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Foxy Boxing at 13,600 Feet

Once the aging Mr. Atlas hit his opponent with a record player, I perked up. Dressed in outdated lycra masks and tights that recalled Wrestlemania II, they battled it out in the La Paz district of El Alto. But the men are just the warm up. The women are the heroes here.

Las Cholitas Luchadoras, or the Fighting Cholitas, is a rather odd professional wrestling outfit that features cholitas, indigenous women dressed in traditional Andean clothing, fighting primarily men though sometimes each other; it has become the favorite pastime of this impoverished, high altitude city. The women wear bowler hats and elaborate dresses that are more Andean beauty pageant than reality TV. Yet they punch, they jump off the top ropes, and they climb into the stands chasing their opponents, who always fight dirtier. Little girls are inspired against the injustices of a predominantly male dominated society. The women here always beat the men and the crowds are always for them. It’s like Hulk Hogan facing Andre the Giant again and again for three hours, but if Hulk was an attractive and altruistic female.

El Alto, so named because it sits on the windswept altiplano above the rest of Bolivia’s capital, is not La Paz’s most buzzed about tourist attraction. It’s undeniably poor and hard to reach. Other day trips like cycling down the world’s most dangerous road or exploring the Witches’ Market are far more common tourist activities, though they aren’t exactly the kinds of things Bolivians enjoy. Here, the inflated (yet inexpensive) tourist admissions help the primarily Aymara and Quechua community to come to the matches at discounted prices. You get a front row seat, and they wholeheartedly appreciate the support. To bring tourists to El Alto each Sunday, agencies in the backpacker neighbourhoods pool together for old American school buses to transport visitors up 2,000 feet of winding roads. By the time the show ends and the buses make their way back down, night has already fallen. La Paz is stretched out below in millions of twinkling lights. It takes a flying elbow to really appreciate the view.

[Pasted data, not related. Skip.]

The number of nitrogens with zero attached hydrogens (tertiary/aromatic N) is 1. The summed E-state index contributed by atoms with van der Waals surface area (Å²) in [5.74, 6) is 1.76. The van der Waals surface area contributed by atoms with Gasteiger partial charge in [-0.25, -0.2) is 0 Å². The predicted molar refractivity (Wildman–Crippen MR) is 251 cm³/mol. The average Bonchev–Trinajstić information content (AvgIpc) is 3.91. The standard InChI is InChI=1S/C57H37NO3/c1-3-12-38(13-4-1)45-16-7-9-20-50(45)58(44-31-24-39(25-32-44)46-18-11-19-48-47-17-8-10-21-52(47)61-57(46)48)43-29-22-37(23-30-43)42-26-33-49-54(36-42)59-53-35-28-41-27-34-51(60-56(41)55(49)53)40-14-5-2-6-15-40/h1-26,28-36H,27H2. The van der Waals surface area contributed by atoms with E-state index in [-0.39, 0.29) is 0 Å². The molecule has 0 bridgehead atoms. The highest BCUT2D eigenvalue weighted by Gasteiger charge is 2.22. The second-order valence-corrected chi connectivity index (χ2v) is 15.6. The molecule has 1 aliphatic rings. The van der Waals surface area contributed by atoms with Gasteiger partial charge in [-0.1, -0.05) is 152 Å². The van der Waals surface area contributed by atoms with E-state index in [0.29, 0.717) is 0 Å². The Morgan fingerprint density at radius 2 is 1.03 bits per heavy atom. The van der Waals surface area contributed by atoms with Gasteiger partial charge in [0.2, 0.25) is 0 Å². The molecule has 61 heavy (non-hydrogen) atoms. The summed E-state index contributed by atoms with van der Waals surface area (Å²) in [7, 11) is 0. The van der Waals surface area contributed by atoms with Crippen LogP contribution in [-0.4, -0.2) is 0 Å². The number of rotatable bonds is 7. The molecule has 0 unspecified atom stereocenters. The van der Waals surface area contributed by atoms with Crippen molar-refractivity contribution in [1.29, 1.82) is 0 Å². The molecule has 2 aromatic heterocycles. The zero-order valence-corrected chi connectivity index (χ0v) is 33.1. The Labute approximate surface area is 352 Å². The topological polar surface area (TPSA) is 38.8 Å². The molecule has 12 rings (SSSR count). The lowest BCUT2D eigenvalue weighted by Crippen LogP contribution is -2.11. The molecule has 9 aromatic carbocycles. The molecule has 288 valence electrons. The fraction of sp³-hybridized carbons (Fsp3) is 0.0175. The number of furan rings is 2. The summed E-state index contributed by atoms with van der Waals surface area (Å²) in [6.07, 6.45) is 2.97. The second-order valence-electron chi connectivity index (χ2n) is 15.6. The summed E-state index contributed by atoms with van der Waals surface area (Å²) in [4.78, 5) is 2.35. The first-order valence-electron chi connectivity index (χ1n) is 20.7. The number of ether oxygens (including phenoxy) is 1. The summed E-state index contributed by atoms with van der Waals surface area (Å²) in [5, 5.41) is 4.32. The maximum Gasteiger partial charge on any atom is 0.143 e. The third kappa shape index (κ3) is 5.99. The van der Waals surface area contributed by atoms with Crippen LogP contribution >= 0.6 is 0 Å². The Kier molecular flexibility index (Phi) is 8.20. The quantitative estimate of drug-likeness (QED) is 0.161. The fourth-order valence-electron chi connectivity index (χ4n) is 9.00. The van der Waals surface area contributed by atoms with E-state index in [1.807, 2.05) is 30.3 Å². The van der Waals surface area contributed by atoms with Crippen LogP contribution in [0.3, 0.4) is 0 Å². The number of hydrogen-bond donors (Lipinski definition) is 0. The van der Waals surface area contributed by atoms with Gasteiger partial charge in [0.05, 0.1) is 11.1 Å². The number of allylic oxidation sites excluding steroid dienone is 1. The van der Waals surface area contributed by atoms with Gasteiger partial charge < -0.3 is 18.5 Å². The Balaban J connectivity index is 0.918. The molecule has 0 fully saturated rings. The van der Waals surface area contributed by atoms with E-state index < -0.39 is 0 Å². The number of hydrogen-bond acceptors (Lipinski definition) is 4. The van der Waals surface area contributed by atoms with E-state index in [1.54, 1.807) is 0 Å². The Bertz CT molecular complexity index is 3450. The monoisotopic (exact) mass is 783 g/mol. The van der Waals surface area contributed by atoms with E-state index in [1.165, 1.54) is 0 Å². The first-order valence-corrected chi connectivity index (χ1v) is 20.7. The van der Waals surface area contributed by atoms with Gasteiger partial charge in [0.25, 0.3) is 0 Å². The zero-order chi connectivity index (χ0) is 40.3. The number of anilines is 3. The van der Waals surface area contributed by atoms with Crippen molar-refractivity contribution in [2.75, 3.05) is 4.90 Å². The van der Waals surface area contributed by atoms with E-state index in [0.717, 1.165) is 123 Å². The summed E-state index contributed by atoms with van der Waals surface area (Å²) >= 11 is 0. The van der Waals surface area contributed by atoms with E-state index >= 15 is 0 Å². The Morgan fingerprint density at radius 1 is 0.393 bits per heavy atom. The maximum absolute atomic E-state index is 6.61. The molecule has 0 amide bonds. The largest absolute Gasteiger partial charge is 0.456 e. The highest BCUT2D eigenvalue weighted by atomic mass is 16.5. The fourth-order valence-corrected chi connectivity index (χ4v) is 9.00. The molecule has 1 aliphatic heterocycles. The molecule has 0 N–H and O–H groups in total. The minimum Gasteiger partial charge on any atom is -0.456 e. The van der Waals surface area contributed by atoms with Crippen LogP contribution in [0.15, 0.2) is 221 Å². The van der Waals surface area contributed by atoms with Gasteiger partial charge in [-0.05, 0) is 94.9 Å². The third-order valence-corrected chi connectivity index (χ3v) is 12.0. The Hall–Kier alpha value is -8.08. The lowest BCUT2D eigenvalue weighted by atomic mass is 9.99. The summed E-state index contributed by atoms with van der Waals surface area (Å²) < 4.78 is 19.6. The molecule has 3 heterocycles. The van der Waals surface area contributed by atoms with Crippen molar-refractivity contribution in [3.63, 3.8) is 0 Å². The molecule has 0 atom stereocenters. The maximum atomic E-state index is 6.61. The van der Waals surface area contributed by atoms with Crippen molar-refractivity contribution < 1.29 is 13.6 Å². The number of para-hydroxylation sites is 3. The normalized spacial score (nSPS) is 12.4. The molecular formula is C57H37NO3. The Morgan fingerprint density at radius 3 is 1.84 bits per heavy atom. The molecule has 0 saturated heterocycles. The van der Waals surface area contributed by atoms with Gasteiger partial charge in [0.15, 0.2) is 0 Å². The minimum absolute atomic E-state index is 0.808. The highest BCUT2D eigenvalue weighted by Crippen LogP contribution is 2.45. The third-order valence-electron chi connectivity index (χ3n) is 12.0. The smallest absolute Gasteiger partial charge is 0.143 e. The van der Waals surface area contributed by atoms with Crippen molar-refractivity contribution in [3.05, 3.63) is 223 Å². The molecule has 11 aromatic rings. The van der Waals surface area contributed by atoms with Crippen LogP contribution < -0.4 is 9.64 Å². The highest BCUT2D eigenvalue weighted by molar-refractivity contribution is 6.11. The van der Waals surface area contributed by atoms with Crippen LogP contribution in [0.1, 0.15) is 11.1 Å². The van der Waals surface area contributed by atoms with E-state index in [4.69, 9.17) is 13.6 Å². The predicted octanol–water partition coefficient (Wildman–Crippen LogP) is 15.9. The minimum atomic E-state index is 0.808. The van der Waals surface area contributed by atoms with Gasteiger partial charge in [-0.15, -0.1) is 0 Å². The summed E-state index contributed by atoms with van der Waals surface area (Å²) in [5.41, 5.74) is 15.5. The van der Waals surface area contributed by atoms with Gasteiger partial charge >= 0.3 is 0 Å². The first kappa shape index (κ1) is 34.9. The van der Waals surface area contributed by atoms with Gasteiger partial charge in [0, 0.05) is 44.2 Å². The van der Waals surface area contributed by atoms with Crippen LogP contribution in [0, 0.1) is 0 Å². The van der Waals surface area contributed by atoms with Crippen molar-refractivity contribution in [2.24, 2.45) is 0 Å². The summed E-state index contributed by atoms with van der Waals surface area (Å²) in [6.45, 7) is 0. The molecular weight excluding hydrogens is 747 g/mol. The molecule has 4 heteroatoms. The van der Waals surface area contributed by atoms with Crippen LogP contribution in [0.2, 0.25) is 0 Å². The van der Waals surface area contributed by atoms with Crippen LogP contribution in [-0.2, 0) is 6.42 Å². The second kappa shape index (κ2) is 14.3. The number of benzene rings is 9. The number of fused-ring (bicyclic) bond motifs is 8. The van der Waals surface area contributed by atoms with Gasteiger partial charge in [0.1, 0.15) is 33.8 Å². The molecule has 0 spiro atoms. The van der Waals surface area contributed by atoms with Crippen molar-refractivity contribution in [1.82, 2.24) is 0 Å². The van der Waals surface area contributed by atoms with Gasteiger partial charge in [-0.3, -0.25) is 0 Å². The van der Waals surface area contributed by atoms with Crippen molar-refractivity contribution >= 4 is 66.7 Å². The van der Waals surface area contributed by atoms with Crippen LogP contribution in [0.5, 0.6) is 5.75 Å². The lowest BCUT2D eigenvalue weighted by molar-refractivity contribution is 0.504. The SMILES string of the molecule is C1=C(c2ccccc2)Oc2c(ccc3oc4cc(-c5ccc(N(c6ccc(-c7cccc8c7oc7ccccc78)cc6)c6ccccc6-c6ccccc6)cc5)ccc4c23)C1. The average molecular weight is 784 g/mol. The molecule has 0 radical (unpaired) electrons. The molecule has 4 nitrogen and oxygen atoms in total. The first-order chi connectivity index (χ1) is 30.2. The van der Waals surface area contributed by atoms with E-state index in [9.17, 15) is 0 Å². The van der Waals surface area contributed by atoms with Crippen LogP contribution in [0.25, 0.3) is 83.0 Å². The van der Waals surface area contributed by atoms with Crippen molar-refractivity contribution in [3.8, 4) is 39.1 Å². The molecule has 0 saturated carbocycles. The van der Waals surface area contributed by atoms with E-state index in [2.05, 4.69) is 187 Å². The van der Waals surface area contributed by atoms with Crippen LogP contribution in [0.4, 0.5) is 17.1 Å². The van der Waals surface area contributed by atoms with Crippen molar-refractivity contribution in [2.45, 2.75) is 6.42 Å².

Writer and photographer Nicholas Gill lives in Lima, Peru and Brooklyn, New York. He blogs about Latin American food, drink, and travel at New World Review and his work has appeared in the New York Times, Los Angeles Times, CondeNast Traveler, National Geographic Traveler, and Afar. That’s when he’s not busy picking fights in one of his lycra outfits, of course.

It's like Hulk Hogan facing Andre the Giant again and again for three hours, but if Hulk was an attractive and altruistic female.